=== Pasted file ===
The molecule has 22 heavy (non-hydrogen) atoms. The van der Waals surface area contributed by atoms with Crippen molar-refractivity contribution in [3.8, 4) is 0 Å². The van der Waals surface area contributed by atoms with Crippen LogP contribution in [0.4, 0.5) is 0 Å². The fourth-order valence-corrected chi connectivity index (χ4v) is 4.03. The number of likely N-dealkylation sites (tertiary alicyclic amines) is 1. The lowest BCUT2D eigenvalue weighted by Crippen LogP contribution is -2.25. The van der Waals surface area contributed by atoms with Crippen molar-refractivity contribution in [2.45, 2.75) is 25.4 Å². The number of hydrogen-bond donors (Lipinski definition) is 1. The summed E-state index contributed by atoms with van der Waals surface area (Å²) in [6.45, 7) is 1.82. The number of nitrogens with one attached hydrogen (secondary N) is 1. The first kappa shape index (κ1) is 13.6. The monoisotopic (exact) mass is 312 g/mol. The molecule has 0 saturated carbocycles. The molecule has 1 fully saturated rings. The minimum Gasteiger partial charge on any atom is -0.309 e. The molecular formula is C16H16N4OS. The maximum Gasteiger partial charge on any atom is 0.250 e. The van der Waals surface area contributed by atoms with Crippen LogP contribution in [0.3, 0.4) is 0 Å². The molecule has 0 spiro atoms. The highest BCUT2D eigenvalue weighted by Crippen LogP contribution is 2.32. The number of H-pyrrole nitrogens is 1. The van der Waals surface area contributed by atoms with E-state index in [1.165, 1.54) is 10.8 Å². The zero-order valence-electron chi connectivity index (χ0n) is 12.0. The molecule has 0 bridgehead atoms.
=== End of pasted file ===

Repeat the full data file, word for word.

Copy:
The molecule has 22 heavy (non-hydrogen) atoms. The van der Waals surface area contributed by atoms with Crippen molar-refractivity contribution in [3.8, 4) is 0 Å². The van der Waals surface area contributed by atoms with Crippen LogP contribution in [0.4, 0.5) is 0 Å². The fourth-order valence-corrected chi connectivity index (χ4v) is 4.03. The number of likely N-dealkylation sites (tertiary alicyclic amines) is 1. The lowest BCUT2D eigenvalue weighted by Crippen LogP contribution is -2.25. The van der Waals surface area contributed by atoms with Crippen molar-refractivity contribution in [2.45, 2.75) is 25.4 Å². The number of hydrogen-bond donors (Lipinski definition) is 1. The summed E-state index contributed by atoms with van der Waals surface area (Å²) in [6.45, 7) is 1.82. The number of nitrogens with one attached hydrogen (secondary N) is 1. The first kappa shape index (κ1) is 13.6. The monoisotopic (exact) mass is 312 g/mol. The molecule has 0 saturated carbocycles. The molecule has 1 fully saturated rings. The minimum Gasteiger partial charge on any atom is -0.309 e. The molecular formula is C16H16N4OS. The maximum Gasteiger partial charge on any atom is 0.250 e. The van der Waals surface area contributed by atoms with Crippen LogP contribution in [0.3, 0.4) is 0 Å². The molecule has 0 spiro atoms. The highest BCUT2D eigenvalue weighted by Crippen LogP contribution is 2.32. The number of H-pyrrole nitrogens is 1. The van der Waals surface area contributed by atoms with E-state index in [1.165, 1.54) is 10.8 Å². The zero-order valence-electron chi connectivity index (χ0n) is 12.0. The molecule has 0 bridgehead atoms.